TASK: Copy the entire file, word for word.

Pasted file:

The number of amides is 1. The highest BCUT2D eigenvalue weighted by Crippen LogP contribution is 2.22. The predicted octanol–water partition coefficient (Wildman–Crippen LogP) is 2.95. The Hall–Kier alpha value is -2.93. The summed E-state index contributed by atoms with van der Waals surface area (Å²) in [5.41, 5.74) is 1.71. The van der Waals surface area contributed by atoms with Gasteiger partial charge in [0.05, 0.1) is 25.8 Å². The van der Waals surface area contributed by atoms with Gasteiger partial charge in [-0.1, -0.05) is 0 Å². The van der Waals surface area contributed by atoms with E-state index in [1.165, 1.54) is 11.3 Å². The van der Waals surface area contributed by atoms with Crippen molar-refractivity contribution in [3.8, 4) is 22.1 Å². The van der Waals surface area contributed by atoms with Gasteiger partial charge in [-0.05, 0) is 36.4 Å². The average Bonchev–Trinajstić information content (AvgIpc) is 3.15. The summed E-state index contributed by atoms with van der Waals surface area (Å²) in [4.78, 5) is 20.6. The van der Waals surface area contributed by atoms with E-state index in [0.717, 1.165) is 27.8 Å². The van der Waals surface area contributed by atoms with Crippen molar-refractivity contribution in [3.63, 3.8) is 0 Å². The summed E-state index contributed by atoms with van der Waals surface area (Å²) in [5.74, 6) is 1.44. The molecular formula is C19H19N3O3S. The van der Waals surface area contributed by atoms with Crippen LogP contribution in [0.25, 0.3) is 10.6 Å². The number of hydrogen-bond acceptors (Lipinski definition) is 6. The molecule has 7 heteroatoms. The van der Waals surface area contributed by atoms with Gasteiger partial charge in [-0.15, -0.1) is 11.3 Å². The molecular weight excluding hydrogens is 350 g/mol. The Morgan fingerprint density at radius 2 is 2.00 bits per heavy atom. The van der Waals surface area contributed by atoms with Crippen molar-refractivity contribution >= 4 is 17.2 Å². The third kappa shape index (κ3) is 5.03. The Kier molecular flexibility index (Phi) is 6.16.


The number of amides is 1. The highest BCUT2D eigenvalue weighted by Crippen LogP contribution is 2.22. The predicted octanol–water partition coefficient (Wildman–Crippen LogP) is 2.95. The Hall–Kier alpha value is -2.93. The summed E-state index contributed by atoms with van der Waals surface area (Å²) in [5.41, 5.74) is 1.71. The van der Waals surface area contributed by atoms with Gasteiger partial charge in [0.05, 0.1) is 25.8 Å². The van der Waals surface area contributed by atoms with Gasteiger partial charge in [-0.1, -0.05) is 0 Å². The van der Waals surface area contributed by atoms with E-state index in [1.165, 1.54) is 11.3 Å². The van der Waals surface area contributed by atoms with Crippen molar-refractivity contribution in [3.8, 4) is 22.1 Å². The van der Waals surface area contributed by atoms with Gasteiger partial charge in [-0.05, 0) is 36.4 Å². The average Bonchev–Trinajstić information content (AvgIpc) is 3.15. The summed E-state index contributed by atoms with van der Waals surface area (Å²) in [4.78, 5) is 20.6. The van der Waals surface area contributed by atoms with E-state index in [0.717, 1.165) is 27.8 Å². The van der Waals surface area contributed by atoms with Crippen molar-refractivity contribution in [3.63, 3.8) is 0 Å². The summed E-state index contributed by atoms with van der Waals surface area (Å²) in [5.74, 6) is 1.44. The molecular formula is C19H19N3O3S. The van der Waals surface area contributed by atoms with Crippen LogP contribution in [0.25, 0.3) is 10.6 Å². The number of hydrogen-bond acceptors (Lipinski definition) is 6. The molecule has 7 heteroatoms. The van der Waals surface area contributed by atoms with Gasteiger partial charge in [-0.15, -0.1) is 11.3 Å². The molecular weight excluding hydrogens is 350 g/mol. The Morgan fingerprint density at radius 2 is 2.00 bits per heavy atom. The van der Waals surface area contributed by atoms with Crippen molar-refractivity contribution >= 4 is 17.2 Å². The third kappa shape index (κ3) is 5.03. The Kier molecular flexibility index (Phi) is 6.16.